Exxon Mobil responds to pension 'underfunding' editorial

To the editor:

Your Dec. 26, 2016, editorial about ExxonMobil's U.S. pension plan's funded status is extremely disappointing from a reputable news organization covering the pension industry. The editorial mistakenly conflates financial reporting and funding standards, astonishingly ignores $2.1 billion in contributions made to our U.S. plan in 2016, and incorrectly suggests our plan may be at risk to either benefit restrictions or costly Pension Benefit Guaranty Corp. variable rate premiums. You claim that ExxonMobil lacks transparency on these issues, yet our annual SEC 10-K filing and our DOL Form 5500 filing, both publicly available, contain virtually all of the information to address your unfounded concerns.

Let's start with the 56% funded ratio you quote. This is the funded ratio of our total U.S. projected benefit obligations at year-end 2015. Disclosed in our 10-K, but not included in your article is the fact that $2.8 billion of these obligations relate to our non­qualified pension plans which have no U.S. funding requirement and offer no economic incentive to pre-fund. Furthermore, as the bulk of these obligations relate to management compensation, unfunded plans create a strong alignment of interest between shareholders and management for the continued long-term success of the corporation. Excluding these unfunded liabilities, the PBO funded ratio for our qualified plan stood at 66%. But even that number is far from the full story.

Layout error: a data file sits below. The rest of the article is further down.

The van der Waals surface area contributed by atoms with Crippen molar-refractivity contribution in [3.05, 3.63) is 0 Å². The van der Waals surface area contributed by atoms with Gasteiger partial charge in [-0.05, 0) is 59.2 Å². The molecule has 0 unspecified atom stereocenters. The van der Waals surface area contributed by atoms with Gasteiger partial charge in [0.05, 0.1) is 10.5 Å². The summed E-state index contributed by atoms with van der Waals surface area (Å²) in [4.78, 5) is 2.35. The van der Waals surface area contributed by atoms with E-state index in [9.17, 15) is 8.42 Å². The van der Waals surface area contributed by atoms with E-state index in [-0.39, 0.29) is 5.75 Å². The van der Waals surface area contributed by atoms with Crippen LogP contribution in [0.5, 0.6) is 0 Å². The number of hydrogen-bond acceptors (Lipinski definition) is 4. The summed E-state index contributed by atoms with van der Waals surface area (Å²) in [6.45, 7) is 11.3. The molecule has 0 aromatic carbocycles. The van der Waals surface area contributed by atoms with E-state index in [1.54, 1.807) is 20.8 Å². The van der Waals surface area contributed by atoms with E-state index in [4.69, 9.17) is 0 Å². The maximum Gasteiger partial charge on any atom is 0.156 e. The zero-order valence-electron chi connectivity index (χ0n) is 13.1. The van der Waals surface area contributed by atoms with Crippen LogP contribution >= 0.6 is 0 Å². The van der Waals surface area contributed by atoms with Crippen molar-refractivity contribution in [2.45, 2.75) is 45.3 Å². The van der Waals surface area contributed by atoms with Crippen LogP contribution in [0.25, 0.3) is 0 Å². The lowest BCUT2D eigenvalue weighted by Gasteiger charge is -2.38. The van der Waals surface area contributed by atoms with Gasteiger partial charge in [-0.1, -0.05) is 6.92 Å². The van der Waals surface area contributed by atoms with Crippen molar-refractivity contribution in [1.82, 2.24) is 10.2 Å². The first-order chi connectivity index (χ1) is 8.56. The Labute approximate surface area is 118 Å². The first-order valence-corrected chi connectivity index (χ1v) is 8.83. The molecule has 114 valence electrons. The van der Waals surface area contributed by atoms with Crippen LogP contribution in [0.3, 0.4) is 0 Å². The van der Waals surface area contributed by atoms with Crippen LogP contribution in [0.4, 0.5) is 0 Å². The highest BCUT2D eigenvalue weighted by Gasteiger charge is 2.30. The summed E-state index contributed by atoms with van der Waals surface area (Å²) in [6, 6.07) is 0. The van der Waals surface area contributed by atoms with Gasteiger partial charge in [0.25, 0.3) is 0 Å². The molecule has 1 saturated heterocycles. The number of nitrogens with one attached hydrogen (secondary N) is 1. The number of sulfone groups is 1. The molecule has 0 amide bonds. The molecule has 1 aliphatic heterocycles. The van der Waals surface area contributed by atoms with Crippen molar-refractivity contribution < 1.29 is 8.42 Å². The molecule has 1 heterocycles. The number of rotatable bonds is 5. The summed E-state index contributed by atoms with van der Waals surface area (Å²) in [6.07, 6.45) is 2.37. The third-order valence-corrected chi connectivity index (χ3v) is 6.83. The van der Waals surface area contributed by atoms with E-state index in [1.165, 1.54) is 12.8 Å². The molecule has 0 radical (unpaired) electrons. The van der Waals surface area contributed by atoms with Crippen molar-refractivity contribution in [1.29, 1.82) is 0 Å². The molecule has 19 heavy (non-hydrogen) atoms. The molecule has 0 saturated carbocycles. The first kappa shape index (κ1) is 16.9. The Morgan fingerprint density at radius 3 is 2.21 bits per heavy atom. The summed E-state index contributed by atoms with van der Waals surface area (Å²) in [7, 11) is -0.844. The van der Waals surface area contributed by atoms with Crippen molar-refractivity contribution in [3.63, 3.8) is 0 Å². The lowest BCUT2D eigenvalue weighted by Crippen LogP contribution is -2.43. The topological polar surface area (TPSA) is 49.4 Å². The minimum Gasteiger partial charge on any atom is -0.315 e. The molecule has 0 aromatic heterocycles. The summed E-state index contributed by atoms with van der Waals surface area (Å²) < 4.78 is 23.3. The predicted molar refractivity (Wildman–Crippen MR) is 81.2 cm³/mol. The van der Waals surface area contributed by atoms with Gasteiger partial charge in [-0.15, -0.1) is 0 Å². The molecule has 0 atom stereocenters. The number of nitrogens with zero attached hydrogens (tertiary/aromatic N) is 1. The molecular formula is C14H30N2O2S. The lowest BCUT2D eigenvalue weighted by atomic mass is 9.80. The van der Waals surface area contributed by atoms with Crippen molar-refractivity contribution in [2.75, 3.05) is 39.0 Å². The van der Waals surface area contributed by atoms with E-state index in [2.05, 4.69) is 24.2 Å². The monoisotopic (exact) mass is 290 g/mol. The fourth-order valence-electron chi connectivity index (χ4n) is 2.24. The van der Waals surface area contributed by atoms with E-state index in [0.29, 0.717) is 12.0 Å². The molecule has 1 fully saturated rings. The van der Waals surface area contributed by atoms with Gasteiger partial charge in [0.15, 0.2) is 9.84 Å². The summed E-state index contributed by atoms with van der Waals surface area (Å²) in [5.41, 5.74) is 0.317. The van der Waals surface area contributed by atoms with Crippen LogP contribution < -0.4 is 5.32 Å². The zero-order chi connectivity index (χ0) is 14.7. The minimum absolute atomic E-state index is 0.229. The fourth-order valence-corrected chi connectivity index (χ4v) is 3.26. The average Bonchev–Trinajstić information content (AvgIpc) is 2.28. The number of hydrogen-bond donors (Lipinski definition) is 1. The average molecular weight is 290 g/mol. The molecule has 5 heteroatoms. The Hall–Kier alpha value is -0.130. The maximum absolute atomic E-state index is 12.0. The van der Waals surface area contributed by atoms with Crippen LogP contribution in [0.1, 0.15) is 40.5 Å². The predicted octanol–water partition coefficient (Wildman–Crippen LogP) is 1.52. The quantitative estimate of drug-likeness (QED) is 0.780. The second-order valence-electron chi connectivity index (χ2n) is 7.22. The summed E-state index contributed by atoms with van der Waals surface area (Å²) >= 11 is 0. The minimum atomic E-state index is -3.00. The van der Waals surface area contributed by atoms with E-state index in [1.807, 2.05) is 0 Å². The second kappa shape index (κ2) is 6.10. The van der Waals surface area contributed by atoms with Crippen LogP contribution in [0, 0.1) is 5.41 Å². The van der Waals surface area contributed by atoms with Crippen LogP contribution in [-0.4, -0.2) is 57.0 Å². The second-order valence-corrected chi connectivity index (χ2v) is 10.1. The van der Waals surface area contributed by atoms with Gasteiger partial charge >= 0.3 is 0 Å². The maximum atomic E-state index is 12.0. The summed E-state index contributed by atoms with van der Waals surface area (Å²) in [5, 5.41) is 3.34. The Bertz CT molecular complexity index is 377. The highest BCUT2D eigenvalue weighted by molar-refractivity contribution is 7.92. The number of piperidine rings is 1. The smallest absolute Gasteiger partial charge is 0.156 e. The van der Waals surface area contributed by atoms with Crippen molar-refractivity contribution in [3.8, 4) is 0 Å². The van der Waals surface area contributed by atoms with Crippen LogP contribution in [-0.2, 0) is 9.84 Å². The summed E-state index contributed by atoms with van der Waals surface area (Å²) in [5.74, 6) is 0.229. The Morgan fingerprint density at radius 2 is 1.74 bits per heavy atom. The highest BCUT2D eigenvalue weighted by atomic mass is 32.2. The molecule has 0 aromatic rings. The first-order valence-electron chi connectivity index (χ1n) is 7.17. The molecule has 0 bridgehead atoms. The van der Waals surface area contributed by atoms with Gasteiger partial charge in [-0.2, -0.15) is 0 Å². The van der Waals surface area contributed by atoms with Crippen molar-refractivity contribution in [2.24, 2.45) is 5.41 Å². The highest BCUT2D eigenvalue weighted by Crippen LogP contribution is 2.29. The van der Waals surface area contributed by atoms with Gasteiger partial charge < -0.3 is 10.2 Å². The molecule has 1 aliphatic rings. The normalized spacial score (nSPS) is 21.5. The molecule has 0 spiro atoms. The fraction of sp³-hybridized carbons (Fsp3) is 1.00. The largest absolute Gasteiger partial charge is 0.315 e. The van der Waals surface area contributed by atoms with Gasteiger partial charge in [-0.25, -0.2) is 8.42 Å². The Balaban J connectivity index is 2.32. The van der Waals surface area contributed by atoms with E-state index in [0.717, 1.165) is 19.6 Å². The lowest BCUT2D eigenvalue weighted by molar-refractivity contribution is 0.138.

Readers should also expect a news organization that has covered pension accounting issues for years to know that the PBO includes an estimate of future salary increases or obligations that do not yet exist. Excluding these projections determines the ABO, or accumulated benefit obligation, a measure that includes only those obligations that have been earned by participants to date. At year-end 2015, our 10-K shows the ABO funded ratio for our qualified plan was 79%. Finally, had you taken into account the publicly disclosed $2.1 billion in additional contributions we made to the U.S. qualified plan in 2016, our ABO funded ratio approached 95%, all other things being equal. This high level of funding for existing obligations is also fully supported by the financial strength of Exxon Mobil Corp., one of the most highly rated companies in the world.

As Pensions & Investments should well know, none of the above measures is used by the IRS or PBGC to determine whether benefit restrictions need to be enforced or variable rate premiums need to be levied. Our 2015 Form 5500 filed in September 2016 shows that we easily exceeded the IRS minimum funding requirements, and that our Adjusted Funding Target Attainment Percentage funding status, which is used to test for benefit restrictions, was 116% in 2015, comfortably clearing the 80% threshold at which benefit restrictions begin to apply. We also ensured our funding levels were sufficient to avoid a completely unnecessary and expensive variable rate levy to the PBGC. In fact, we've never had to pay this fee since it came into law. Finally, our public disclosures show that we already pursue a conservative pension fund investment strategy with a full 60% of the assets invested in long duration, investment-grade fixed-income instruments with the balance held largely in a broadly diversified, passively managed, low-cost global equity strategy.

Robert N. Schleckser

Vice President and Treasurer

Exxon Mobil Corp.